Russia has entered a recession, nine months after launching its offensive in Ukraine as Western sanctions weigh on the economy, according to official data.
Gross domestic product shrank four percent in the third quarter, according to a preliminary estimate by the national statistics agency Rosstat on Wednesday.
As that follows one of the same size in the second quarter, Russia now meets the technical definition of a recession with two consecutive quarters of falling GDP.
Russia has entered a recession, nine months after launching its offensive in Ukraine as Western sanctions weigh on the economy, according to official data. Pictured: Lenin’s Mausoleum at the Red Square on November 15, 2022, in Moscow
Russia’s economy has been struggling under a myriad of problems.
Western sanctions have limited exports and imports, including of key manufacturing components and spare parts.
Companies have also been suffering from a lack of staff as a Vladimir Putin’s partial mobilisation has taken several hundred thousand men out of the workforce.
However, the four percent drop in economic output between July and September was less than the 4.5 percent contraction many analysts had expected.
The contraction was driven by a 22.6 percent plunge in wholesale trade and a 9.1 percent drop in retail trade.
Meanwhile, construction grew by 6.7 percent and agriculture 6.2 percent.
Despite a contracting economy, Russia’s unemployment rate stood at 3.9 percent in September, according to Rosstat.
As a result, the Russian economy has become even more dependent upon energy exports, which have accounted for about 40 percent of federal government revenue.
According to the office of Boris Titov, the presidential commissioner for entrepreneurs, about a third of the 5,800 Russian companies recently surveyed had suffered a drop in sales in the past months.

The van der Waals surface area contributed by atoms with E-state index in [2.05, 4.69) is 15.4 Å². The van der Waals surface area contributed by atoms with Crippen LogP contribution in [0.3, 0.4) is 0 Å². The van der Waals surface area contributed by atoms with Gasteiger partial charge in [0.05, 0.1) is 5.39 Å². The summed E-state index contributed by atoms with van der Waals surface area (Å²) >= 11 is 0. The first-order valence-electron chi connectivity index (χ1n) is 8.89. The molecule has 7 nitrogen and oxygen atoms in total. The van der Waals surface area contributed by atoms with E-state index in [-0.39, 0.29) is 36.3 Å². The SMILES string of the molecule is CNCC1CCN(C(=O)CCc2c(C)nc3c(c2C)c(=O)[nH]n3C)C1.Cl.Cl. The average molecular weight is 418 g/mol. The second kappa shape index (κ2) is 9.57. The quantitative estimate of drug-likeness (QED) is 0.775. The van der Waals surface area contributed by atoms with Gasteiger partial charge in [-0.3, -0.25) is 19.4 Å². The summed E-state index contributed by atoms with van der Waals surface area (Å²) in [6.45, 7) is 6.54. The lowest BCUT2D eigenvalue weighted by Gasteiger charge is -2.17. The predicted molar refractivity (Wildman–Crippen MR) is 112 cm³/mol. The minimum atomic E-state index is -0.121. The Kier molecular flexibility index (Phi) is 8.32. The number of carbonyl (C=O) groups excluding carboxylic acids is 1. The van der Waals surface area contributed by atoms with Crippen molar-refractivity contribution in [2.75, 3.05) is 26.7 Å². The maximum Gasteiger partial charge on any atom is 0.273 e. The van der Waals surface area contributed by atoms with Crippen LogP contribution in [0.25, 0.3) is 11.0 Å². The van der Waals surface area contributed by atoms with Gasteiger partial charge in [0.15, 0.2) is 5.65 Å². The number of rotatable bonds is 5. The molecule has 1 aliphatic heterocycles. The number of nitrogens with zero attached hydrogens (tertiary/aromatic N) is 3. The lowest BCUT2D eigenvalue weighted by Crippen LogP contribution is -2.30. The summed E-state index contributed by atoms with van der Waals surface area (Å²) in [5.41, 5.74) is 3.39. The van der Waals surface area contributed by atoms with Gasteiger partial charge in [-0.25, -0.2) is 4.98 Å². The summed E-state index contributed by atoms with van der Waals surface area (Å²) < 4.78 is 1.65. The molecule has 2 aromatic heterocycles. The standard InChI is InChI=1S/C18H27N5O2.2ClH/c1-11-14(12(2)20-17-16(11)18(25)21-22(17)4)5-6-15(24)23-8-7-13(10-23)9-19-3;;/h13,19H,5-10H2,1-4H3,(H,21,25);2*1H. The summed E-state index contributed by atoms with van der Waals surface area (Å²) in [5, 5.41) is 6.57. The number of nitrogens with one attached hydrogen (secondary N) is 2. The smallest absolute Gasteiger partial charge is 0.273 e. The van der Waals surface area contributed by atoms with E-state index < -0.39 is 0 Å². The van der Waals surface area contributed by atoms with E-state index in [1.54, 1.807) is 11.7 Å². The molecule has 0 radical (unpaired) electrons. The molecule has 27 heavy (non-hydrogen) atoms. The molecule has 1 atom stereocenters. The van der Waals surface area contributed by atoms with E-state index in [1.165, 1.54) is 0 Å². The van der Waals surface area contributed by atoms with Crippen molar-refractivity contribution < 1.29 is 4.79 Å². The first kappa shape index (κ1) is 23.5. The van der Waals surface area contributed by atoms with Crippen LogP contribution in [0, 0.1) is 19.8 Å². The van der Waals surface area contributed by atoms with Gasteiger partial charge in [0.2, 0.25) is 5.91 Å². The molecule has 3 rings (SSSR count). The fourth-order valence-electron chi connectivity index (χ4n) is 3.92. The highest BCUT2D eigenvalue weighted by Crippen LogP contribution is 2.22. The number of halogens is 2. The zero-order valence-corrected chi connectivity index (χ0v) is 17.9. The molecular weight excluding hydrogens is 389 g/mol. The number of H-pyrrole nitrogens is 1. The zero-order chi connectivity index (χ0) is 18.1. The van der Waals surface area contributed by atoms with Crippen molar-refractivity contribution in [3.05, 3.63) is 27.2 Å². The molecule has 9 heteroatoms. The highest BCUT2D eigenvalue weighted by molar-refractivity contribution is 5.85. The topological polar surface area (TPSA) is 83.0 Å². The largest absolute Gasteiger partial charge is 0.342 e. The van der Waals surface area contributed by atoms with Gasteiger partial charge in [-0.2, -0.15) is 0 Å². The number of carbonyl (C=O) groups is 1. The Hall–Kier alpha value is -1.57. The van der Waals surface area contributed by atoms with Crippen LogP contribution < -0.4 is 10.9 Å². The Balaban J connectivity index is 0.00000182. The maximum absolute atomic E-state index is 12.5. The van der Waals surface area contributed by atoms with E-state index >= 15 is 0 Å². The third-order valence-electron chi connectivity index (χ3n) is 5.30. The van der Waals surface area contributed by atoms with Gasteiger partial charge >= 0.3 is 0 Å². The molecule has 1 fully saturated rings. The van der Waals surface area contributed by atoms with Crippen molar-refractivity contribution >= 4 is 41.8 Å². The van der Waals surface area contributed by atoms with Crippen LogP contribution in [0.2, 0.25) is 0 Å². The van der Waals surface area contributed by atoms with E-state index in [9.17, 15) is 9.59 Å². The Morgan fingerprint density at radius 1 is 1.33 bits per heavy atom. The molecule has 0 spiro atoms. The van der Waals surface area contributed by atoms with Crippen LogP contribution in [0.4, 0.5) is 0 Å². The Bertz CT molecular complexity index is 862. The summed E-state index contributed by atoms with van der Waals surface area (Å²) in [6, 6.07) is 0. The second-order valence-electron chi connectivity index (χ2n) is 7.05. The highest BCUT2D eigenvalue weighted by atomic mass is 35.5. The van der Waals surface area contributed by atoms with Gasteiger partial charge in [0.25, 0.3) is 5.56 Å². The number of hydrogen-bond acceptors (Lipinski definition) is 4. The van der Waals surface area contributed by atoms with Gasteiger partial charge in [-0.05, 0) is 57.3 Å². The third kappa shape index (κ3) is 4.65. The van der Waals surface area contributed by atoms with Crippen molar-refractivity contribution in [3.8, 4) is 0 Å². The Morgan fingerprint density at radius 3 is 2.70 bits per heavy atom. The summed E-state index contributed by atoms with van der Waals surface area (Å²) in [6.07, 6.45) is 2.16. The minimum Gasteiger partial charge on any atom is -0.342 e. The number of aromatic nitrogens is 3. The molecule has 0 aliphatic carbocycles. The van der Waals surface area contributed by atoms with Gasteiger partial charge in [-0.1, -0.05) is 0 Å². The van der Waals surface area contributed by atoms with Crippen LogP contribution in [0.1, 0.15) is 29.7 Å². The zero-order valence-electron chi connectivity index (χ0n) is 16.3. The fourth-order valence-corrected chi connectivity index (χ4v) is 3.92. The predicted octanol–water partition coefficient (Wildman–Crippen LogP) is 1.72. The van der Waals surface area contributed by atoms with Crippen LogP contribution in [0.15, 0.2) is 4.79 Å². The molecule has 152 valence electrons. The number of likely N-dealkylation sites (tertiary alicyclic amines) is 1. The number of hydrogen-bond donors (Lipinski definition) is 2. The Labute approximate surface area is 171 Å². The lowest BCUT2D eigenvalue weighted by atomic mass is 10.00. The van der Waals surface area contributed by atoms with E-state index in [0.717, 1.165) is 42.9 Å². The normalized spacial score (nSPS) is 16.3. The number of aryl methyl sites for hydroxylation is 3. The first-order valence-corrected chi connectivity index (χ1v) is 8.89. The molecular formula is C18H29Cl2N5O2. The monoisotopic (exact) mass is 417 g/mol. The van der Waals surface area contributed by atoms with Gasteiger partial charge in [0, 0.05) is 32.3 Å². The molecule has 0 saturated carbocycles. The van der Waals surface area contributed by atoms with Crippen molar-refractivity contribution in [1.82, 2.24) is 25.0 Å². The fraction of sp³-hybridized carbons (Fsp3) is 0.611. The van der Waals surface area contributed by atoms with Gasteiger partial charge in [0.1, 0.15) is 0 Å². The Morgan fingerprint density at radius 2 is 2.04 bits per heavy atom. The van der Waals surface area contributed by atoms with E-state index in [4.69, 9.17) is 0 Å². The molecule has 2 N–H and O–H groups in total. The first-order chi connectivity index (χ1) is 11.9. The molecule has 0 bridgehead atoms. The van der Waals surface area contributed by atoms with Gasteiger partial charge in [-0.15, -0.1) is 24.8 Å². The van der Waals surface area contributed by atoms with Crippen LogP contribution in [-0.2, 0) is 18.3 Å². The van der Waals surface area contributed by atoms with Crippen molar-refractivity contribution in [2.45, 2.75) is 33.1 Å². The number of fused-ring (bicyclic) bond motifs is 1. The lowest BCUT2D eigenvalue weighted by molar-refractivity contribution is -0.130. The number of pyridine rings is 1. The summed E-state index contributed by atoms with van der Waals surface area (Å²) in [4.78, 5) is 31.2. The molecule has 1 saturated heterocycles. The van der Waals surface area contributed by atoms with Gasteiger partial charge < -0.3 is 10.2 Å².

The September mobilisation of 300,000 military reservists has impacted a third of companies, according to that same survey, the daily Kommersant said.
Western sanctions have limited exports and imports in Russia, including of key manufacturing components and spare parts. Meanwhile, there are staff shortages due to Putin’s partial mobilisation. Pictured: A cashier is seen inside the exchange office of a bank as the rates of ruble to the U.S. Dollar and the Euro are seen on screen in Moscow
‘The situation has continued to deteriorate, it’s no surprise,’ said Dmitry Polevoy, director of investments at Locko Invest in Moscow.
Yet the Russian economy has so far survived Western sanctions better than many economists expected.
On November 8, the central bank predicted gross domestic product would contract by 3.5 percent this year.
The IMF and the World Bank are respectively estimating a fall in Russian GDP of 3.4 percent and 4.5 percent.
The resilience of the economy is due in large part to the surge in global energy prices following the offensive in Ukraine and a restrictive monetary policy.
After Russia was hit by Western sanctions, the central bank drastically raised the key rate from 9.5 percent to 20 percent in a bid to counter inflation and prop up the ruble.
The Bank of Russia quickly reduced it thereafter and last month left it at 7.5 percent in what governor Elvira Nabiullina called a sign of ‘adaptation’ by the economy to a ‘new reality’.
But many analysts believe things are going to get worse for Russia’s economy before they improve.
‘GDP could contract even more sharply, by up to seven percent’ in the fourth quarter, Polevoy told AFP.
Valery Mironov at the Higher School of Economics in Moscow said sanctions were having a delayed impact on the Russian economy.
‘Problems are clearly already present, but in reality we’re seeing their effects being pushed back to 2023,’ he said, as the government has taken steps to support companies.
Central bank governor Nabiullina said last week that the Western sanctions were powerful and warned ‘their impact on the Russian and global economy shouldn’t be underestimated.’